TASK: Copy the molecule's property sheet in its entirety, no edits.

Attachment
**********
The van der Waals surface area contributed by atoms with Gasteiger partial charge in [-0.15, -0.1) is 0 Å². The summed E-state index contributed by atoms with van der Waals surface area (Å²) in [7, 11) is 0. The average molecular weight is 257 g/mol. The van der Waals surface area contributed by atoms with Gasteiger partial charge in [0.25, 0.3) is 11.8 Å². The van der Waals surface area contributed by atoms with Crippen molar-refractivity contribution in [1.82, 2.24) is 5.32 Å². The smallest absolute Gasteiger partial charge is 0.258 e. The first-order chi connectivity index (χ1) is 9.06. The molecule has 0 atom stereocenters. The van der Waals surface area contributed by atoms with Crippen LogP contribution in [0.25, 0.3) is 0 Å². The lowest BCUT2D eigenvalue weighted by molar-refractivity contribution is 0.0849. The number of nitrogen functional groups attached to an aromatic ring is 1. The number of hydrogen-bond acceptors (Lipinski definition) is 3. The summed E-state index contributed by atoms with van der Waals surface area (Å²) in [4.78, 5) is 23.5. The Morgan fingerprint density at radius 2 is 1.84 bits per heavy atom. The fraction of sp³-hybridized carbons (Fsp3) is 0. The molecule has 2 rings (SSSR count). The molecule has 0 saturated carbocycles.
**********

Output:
The van der Waals surface area contributed by atoms with Gasteiger partial charge in [-0.15, -0.1) is 0 Å². The summed E-state index contributed by atoms with van der Waals surface area (Å²) in [7, 11) is 0. The average molecular weight is 257 g/mol. The van der Waals surface area contributed by atoms with Gasteiger partial charge in [0.25, 0.3) is 11.8 Å². The van der Waals surface area contributed by atoms with Crippen molar-refractivity contribution in [1.82, 2.24) is 5.32 Å². The smallest absolute Gasteiger partial charge is 0.258 e. The first-order chi connectivity index (χ1) is 9.06. The molecule has 0 atom stereocenters. The van der Waals surface area contributed by atoms with Crippen LogP contribution in [0.25, 0.3) is 0 Å². The lowest BCUT2D eigenvalue weighted by molar-refractivity contribution is 0.0849. The number of nitrogen functional groups attached to an aromatic ring is 1. The number of hydrogen-bond acceptors (Lipinski definition) is 3. The summed E-state index contributed by atoms with van der Waals surface area (Å²) in [4.78, 5) is 23.5. The Morgan fingerprint density at radius 2 is 1.84 bits per heavy atom. The fraction of sp³-hybridized carbons (Fsp3) is 0. The molecule has 2 rings (SSSR count). The molecule has 0 saturated carbocycles.